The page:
In the years since "Will & Grace" premiered in 1998, much ink has been spilled over exactly what the presence of Will Truman and Jack McFarland on TV screens has done for the LGBT community. And now that NBC's revival of the beloved sitcom has proven to be one of the fall's bona fide hits, there's no doubt that the conversation will continue.
Some voices have championed the inclusion of characters in the TV landscape as daring, especially at the time of their inception, positing that their mere existence (and America's relative comfort with them) did more to further the acceptance of the LGBT community than anything else had in all the years since or after. Even former Vice President Joe Biden falls in that camp, citing the show when he finally came out in public support of marriage equality. But for others, the characters fall short — Jack, in particular, whose hilarious high camp persona has been criticized as a sort of gay minstrelsy in some circles. While that debate will likely always rage on, there's one aspect of the "Will & Grace" legacy that can't be understated. And that's the road the show paved for future LGBT characters on television. Because once Will and Jack kicked open TV's closet, there was no looking back.
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When NBC made the decision to add co-creators David Kohan and Max Mutchnick's bawdy little comedy, the ultimate unrequited love story between interior designer Grace Adler (Debra Messing) and her neurotic gay lawyer BFF Will (Eric McCormack), to its stable of programming in 1998, there were no real gay characters on TV to speak of. Sure, Ellen DeGeneres' eponymous character had just came out on her ABC series, but that was after four seasons spent with the character in the closet. The sudden decision to have art imitate life only confused the audience, and Ellen quickly disappeared from the airwaves. Prior to that, there had been a smattering of gay characters in a handful of series, though they were always in a supporting role — and often they befell some great tragedy while any realistic depiction of a love life was avoided at all costs. These characters were GINOs — Gay in Name Only — and usually only when it came time to die of AIDs.
But when "Will & Grace" hit the air, finally there were two gay men who did not pretend to be anything other. They were here and they were queer, honey, so you better get used to it. And audiences did. While the series wasn't an overnight success, by its third season, it proved to be a hit with real lasting power, staying in the Nielsen Top 20 for four of its eight original seasons. And because show business is, above all else, a business, network executives were quickly realizing that putting gay characters front and center wasn't ratings suicide.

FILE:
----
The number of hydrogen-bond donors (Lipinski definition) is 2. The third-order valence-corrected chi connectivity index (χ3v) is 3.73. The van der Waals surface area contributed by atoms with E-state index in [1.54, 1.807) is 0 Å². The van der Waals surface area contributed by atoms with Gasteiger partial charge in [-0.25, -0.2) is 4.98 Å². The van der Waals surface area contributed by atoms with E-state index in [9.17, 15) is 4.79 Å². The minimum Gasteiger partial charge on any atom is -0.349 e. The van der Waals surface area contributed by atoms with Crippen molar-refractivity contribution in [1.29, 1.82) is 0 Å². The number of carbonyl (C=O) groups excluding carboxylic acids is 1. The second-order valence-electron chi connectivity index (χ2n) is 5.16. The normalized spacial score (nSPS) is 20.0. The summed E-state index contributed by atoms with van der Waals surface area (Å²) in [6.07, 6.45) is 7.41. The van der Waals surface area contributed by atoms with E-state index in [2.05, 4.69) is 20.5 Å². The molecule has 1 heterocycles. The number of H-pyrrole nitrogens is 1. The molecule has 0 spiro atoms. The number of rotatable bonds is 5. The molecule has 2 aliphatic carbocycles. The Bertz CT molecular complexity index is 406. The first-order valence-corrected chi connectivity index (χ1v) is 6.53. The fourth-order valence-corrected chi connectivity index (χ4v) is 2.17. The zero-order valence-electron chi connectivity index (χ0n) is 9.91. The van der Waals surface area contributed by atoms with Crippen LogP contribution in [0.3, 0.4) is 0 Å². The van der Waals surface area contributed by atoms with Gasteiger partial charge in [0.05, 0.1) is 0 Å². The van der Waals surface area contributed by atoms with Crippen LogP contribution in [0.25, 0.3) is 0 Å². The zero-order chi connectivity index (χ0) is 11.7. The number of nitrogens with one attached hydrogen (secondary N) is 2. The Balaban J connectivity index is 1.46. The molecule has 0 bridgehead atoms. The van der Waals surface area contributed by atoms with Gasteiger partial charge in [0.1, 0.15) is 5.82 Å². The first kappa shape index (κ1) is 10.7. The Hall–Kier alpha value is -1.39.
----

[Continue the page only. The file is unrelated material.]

A year after the show premiered, the first "romantic" kiss between two gay characters would take place on Dawson's Creek. Two years later, Showtime would kick down the closet walls completely with the arrival of the explicit and provocative "Queer as Folk," a move they replicated four years later for lesbians hungry for representation with "The L Word." And that's not to mention 2003's groundbreaking "Queer Eye for the Straight Guy," the arrival of "Modern Family," "Glee" and "RuPaul's Drag Race" in 2009, "Orange Is the New Black" in 2013, "Looking" and "Transparent" in 2014 — the list goes on. If "Will & Grace" had never seen the light of day, a daring exec may have taken a chance on one or two, but all of them? Not a chance.
"I think we always kind of made a habit out of not dealing with this aspect of what you would say was the success of the show. This wasn't where we spent a lot of time. It was always a little uncomfortable to take credit for...what people are talking about and what the show represents," Mutchnick told E! News back in June when he and Kohan were at Logo's fourth annual Trailblazer Honors, an event that honors leaders at the forefront of LGBTQ equality. "It was always better for our ego and for our writing if we just stayed focused on telling good stories for Will, Grace, Jack and Karen."
And inside that humility belies the secret to the success of "Will & Grace." With the intention of creating great stories about underrepresented identities, rather than strictly championing underrepresented causes, the key to unlocking the audience's ability to embrace what was once considered unpalatable was revealed. Without Will Truman, there is no Mitchell Pritchett on "Modern Family" or Captain Ray Holt on "Brooklyn Nine-Nine" or Conor Walsh on "How to Get Away With Murder." Without Jack McFarland, there is no Max Blum on "Happy Endings" or Titus Andromedon on "Unbreakable Kimmy Schmidt" or Daryl Whitefeather on "Crazy Ex-Girlfriend."
While LGBT representation on TV has yet to be perfected — and for some, it may never be — we shudder to think about what it might look like had we never met Will and Jack. And now that they're finally back on our TV screens, may they only continue to push us forward, honey.
"Will & Grace" airs Thursdays at 9 p.m. on NBC. And make sure to check out "Will & Grace After Party," an after-show hosted by E! News's own Kristin Dos Santos, every Friday at 6 a.m. PT for the first six episodes of the season, on the NBC app, the "Will & Grace" social accounts, YouTube channel and E! News platforms.
(E! and NBC are both part of the NBCUniversal family.)